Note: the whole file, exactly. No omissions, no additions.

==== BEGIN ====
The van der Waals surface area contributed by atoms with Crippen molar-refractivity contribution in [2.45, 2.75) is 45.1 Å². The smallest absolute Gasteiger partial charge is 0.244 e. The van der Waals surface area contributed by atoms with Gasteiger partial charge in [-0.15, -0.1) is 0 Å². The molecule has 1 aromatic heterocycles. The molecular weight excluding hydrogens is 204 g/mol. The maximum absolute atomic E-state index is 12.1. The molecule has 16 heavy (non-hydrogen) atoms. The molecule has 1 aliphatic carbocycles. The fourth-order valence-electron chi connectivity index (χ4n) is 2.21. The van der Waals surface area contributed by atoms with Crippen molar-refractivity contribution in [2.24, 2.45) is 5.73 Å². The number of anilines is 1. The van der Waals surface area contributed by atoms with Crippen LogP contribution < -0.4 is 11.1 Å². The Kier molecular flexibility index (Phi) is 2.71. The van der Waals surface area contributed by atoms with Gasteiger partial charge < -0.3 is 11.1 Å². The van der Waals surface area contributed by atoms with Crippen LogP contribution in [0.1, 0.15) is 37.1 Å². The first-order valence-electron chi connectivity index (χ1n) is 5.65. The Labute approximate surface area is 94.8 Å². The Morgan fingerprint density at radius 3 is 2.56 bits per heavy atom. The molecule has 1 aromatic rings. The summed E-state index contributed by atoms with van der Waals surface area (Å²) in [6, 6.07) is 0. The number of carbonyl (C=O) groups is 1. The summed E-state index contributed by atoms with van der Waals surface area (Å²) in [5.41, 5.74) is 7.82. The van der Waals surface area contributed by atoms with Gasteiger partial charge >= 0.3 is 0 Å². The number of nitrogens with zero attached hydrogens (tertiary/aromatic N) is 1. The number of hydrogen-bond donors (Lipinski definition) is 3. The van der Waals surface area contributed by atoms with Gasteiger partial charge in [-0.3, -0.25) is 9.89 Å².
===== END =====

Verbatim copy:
The van der Waals surface area contributed by atoms with Crippen molar-refractivity contribution in [2.45, 2.75) is 45.1 Å². The smallest absolute Gasteiger partial charge is 0.244 e. The van der Waals surface area contributed by atoms with Gasteiger partial charge in [-0.15, -0.1) is 0 Å². The molecule has 1 aromatic heterocycles. The molecular weight excluding hydrogens is 204 g/mol. The maximum absolute atomic E-state index is 12.1. The molecule has 16 heavy (non-hydrogen) atoms. The molecule has 1 aliphatic carbocycles. The fourth-order valence-electron chi connectivity index (χ4n) is 2.21. The van der Waals surface area contributed by atoms with Crippen molar-refractivity contribution in [2.24, 2.45) is 5.73 Å². The number of anilines is 1. The van der Waals surface area contributed by atoms with Crippen LogP contribution < -0.4 is 11.1 Å². The Kier molecular flexibility index (Phi) is 2.71. The van der Waals surface area contributed by atoms with Gasteiger partial charge < -0.3 is 11.1 Å². The van der Waals surface area contributed by atoms with Crippen LogP contribution in [0.1, 0.15) is 37.1 Å². The first-order valence-electron chi connectivity index (χ1n) is 5.65. The Labute approximate surface area is 94.8 Å². The Morgan fingerprint density at radius 3 is 2.56 bits per heavy atom. The molecule has 1 aromatic rings. The summed E-state index contributed by atoms with van der Waals surface area (Å²) in [6, 6.07) is 0. The number of carbonyl (C=O) groups is 1. The summed E-state index contributed by atoms with van der Waals surface area (Å²) in [5.41, 5.74) is 7.82. The van der Waals surface area contributed by atoms with Gasteiger partial charge >= 0.3 is 0 Å². The number of nitrogens with zero attached hydrogens (tertiary/aromatic N) is 1. The number of hydrogen-bond donors (Lipinski definition) is 3. The van der Waals surface area contributed by atoms with Gasteiger partial charge in [-0.3, -0.25) is 9.89 Å².